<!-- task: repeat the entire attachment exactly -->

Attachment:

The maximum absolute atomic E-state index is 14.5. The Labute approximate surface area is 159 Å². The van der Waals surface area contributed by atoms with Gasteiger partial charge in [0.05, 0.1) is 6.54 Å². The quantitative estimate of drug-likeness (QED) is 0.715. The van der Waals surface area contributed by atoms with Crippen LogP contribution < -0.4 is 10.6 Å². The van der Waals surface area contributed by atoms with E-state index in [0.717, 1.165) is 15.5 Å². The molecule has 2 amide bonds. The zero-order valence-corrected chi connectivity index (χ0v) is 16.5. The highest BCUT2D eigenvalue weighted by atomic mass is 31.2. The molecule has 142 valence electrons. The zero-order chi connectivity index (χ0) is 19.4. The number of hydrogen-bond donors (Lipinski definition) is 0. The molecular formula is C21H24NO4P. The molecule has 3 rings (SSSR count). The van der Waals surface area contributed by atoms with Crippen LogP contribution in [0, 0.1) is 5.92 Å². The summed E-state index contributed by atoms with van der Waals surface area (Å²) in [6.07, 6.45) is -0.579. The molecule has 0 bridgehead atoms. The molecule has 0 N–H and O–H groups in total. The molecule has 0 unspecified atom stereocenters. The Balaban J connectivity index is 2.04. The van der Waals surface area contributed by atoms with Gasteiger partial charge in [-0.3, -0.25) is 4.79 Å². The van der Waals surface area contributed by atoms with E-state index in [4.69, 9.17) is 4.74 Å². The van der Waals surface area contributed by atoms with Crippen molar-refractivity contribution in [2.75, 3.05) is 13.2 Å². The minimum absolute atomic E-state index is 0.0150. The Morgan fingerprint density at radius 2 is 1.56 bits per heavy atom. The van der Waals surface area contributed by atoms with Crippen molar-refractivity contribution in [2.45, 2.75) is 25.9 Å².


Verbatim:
The maximum absolute atomic E-state index is 14.5. The Labute approximate surface area is 159 Å². The van der Waals surface area contributed by atoms with Gasteiger partial charge in [0.05, 0.1) is 6.54 Å². The quantitative estimate of drug-likeness (QED) is 0.715. The van der Waals surface area contributed by atoms with Crippen LogP contribution < -0.4 is 10.6 Å². The van der Waals surface area contributed by atoms with E-state index in [0.717, 1.165) is 15.5 Å². The molecule has 2 amide bonds. The zero-order valence-corrected chi connectivity index (χ0v) is 16.5. The highest BCUT2D eigenvalue weighted by atomic mass is 31.2. The molecule has 142 valence electrons. The zero-order chi connectivity index (χ0) is 19.4. The number of hydrogen-bond donors (Lipinski definition) is 0. The molecular formula is C21H24NO4P. The molecule has 3 rings (SSSR count). The van der Waals surface area contributed by atoms with Crippen LogP contribution in [0, 0.1) is 5.92 Å². The summed E-state index contributed by atoms with van der Waals surface area (Å²) in [6.07, 6.45) is -0.579. The molecule has 0 bridgehead atoms. The molecule has 0 N–H and O–H groups in total. The molecule has 0 unspecified atom stereocenters. The Balaban J connectivity index is 2.04. The van der Waals surface area contributed by atoms with Gasteiger partial charge in [-0.3, -0.25) is 4.79 Å². The van der Waals surface area contributed by atoms with E-state index in [4.69, 9.17) is 4.74 Å². The van der Waals surface area contributed by atoms with Crippen molar-refractivity contribution in [2.75, 3.05) is 13.2 Å². The minimum absolute atomic E-state index is 0.0150. The Morgan fingerprint density at radius 2 is 1.56 bits per heavy atom. The van der Waals surface area contributed by atoms with Crippen molar-refractivity contribution in [2.45, 2.75) is 25.9 Å².